In my final piece of this series arguing against the high-regulation approach to school choice, I’m going to discuss whether achievement test results are a reasonable proxy for school quality. Achievement tests are at the center of the high-regulation approach. They are used by regulators — whether authorizers, portfolio managers, or harbor masters — to identify good and bad schools, to determine whether they should be included as choice options, and to shape the goals schools should pursue.
There is no question that growth in student learning provides us with some useful information. The problem is that school quality is much broader than just test score results. I always understood that achievement tests were only a partial and imperfect indicator of school quality, but I used to believe that other aspects of school quality not captured by achievement tests were largely correlated with those test results. That is, I used to think that if a school raised scores it probably meant that students were safer, more students would graduate, more students would learn productive values, and more students would go on to become successful adults.
Unfortunately, the evidence is increasingly clear that test scores are only weakly correlated with all of these other desirable outcomes from schools. All you have to do is look at yesterday’s post. Schools that produce the largest achievement test gains are not necessarily the ones that produce higher graduation, or college-attendance rates. And sometimes schools with unimpressive achievement gains make significant contributions to attainment and annual earnings when students join the workforce. I used to think that this couldn’t be possible. All of these happy outcomes had to be aligned. They just aren’t.
If you are not persuaded by the evidence I reviewed yesterday on the disconnect between achievement results and other outcomes, I suggest you read an excellent book written by Nobel Prize winning economist James Heckman and his students called The Myth of Achievement Tests.
The problem is that the high-regulation approach needs achievement tests to be correlated with all of these other good outcomes. If they are going to pick the school choice winners and losers based on test scores, then test scores need to be strongly predictive of other things we care about. People have been very slow to accept the fact that test scores are only weakly correlated with later life outcomes because it would be so convenient if readily available and relatively inexpensive test scores could capture something as complex as school quality. The fact that they don’t throws a monkey wrench into the entire high-regulation machinery.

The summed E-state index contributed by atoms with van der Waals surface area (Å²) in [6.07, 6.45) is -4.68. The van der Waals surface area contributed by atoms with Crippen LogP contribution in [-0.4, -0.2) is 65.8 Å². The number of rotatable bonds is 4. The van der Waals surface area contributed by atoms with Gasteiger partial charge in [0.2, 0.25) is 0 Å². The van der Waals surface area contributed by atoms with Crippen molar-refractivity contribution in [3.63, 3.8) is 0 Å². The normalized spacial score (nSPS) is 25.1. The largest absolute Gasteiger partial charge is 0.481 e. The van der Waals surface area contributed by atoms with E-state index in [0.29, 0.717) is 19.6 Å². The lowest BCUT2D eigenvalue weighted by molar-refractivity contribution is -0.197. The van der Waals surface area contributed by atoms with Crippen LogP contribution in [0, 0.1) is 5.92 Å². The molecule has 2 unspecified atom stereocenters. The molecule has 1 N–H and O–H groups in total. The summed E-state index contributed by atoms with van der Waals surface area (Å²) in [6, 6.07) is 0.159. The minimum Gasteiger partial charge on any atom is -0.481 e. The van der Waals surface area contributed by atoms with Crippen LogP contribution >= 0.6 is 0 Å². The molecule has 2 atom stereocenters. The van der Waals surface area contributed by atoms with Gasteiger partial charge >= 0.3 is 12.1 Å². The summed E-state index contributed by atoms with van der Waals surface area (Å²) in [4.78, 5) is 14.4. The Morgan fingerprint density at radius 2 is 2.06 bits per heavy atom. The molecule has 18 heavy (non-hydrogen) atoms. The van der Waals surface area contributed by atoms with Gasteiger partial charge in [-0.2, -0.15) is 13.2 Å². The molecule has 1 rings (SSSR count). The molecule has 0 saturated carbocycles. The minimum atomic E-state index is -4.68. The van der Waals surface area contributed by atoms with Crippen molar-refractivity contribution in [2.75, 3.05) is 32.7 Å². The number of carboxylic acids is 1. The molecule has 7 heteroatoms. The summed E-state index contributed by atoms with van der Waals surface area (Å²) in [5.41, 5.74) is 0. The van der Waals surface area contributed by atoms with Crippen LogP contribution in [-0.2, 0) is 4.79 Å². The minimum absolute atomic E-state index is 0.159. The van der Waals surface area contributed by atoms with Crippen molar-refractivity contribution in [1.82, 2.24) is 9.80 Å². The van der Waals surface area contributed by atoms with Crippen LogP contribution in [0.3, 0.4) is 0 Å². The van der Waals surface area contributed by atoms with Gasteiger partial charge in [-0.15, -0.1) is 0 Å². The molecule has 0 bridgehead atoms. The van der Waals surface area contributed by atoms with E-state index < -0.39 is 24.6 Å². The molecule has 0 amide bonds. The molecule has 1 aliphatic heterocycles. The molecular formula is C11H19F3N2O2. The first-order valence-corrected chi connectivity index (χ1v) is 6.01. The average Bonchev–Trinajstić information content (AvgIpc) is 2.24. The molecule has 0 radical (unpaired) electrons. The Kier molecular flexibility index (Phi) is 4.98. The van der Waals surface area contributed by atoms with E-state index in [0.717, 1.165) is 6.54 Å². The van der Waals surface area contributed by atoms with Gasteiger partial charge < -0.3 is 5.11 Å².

The reality is that the average low-income parent has more complete information about their kid’s school quality than does the highly-trained regulator armed only with test scores. When we wonder why parents are choosing schools that regulators and other distant experts deem to be “bad,” it is almost certainly because the parents know more about what is good and bad than do the experts.
The wrong response to recognizing that test scores fail to capture school quality sufficiently is to increase the set of high-stakes measures we collect. We can’t fix the limits of math and reading achievement tests by adding mandatory “grit” surveys or other measures. Even informed by a variety of measures, Chinese officials are no more effective in telling state-controlled banks how to allocate capital than portfolio managers are in determining how to allocate school options. Decentralized decision-making is simply better than central planning.
The school choice movement has to remember that choice is what makes this reform work, not the regulation. I’m perfectly willing to accept that some regulation is necessary and inevitable. And I’m willing to make compromises to get programs adopted. But the cardinal sin of the high-regulation school choice folks is that they believe that heavy regulation is the ideal and should be the starting point for political compromises.
– Jay P. Greene
Last updated October 9, 2015